You never thought it would happen to you. Disaster struck and now your business is in jeopardy because a natural disaster has destroyed all of your equipment. The result? You can’t recover backups, and the data that your business runs on is gone, leaving you to pick up the pieces.
This may sound dramatic, but it’s not fiction. 2020 has been a record-breaking year for natural disasters. The threat of losing crucial data due to wildfires, hurricanes, and floods is very real. Plus, climate scientists expect the strength of storms to continue to grow. It’s time to face the fact that having a local backup isn’t enough. Adding disaster recovery cloud backup to your data protection mix is essential because it can protect your business in four key ways.
Data Backup Redundancy
When you use cloud backups, you’ll be replicating your local backups to a secure, offsite data center. But the physical location of that data matters. If your data is stored in a data center in the same city as your office, it’s susceptible to the same natural disasters. That’s why vendors like StorageCraft store data in geographically disparate regions of the country. Even if a disaster impacts your area, your backups are safely stored far from danger.
Mirroring for Extra Protection
For highly sensitive data, many businesses not only store data in a single cloud location, they also mirror that data to another location. That ensures your data is safely stored in two completely separate data centers, helping further ensure that Mother Nature, hardware failure, or accidental corruption won’t cause you to lose your data.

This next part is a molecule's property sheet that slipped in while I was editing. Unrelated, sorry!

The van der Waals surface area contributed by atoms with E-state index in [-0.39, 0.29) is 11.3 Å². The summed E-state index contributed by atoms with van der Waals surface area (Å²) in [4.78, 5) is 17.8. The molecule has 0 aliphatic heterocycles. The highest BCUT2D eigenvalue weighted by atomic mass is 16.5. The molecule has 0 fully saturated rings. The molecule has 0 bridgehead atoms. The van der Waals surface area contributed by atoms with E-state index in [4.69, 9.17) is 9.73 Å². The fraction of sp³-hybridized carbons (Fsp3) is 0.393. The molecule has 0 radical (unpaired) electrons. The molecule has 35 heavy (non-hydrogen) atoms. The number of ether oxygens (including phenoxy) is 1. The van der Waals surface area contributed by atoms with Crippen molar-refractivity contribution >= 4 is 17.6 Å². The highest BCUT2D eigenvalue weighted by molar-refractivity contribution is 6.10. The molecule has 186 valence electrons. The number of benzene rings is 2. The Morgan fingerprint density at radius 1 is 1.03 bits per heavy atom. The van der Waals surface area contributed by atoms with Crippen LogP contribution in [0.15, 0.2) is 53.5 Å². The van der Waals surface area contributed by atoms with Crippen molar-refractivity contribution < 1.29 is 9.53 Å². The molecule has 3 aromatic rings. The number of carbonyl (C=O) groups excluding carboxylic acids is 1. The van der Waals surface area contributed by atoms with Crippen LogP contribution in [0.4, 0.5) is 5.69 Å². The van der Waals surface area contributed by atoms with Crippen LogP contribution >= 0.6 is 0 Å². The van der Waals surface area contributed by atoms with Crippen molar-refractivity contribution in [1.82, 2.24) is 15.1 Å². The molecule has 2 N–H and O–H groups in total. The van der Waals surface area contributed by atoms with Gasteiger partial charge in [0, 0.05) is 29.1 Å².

Backup Monitoring and Testing
It’s easy to take backups. Just set a schedule and let them do their thing, right? Wrong. Though it rarely happens, backups can fail due to connection issues and other problems. When you’re replicating offsite, backups can likewise fail to reach their destination should your internet connection fail. That’s why it’s critical for admins to monitor backups and replication so they can ensure that critical equipment was backed up and that backups reached their replication targets. Sophisticated disaster recovery clouds like StorageCraft Cloud Services let admins remotely monitor and even test backups, so they can be positive that data is ready for recovery whenever it’s needed.
The All-Important Recovery
So far, we’ve talked strictly about preventing data loss. But as you know, downtime is the real business killer. If your primary office or data center is destroyed, the clock starts ticking. The longer it takes for your company to be fully productive again, the more dollars run down the drain. If you store your disaster recovery cloud backups with the right vendor, you’ll gain access to a variety of recovery options, ranging from file-and-folder recovery to full network virtualization. Should anything go wrong with an endpoint—or even your entire network—you can recover it from anywhere in a matter of seconds.
Given the growing threat of disaster, your backups should never be stored in a single location. As noted previously in our blog, consider adopting StorageCraft’s updated 3-2-1 approach to backups. Make sure you have three copies of your data. One should be local so you can quickly recover from small disasters like hardware failure. The second should be offsite, and not connected to your network. And the third should be in the cloud, so you can be sure your data is protected, even in the face of large disasters.
Not sure how disaster recovery cloud backups fit in your network? Reach out to one of our sales engineers to talk about what an effective solution for your business might look like.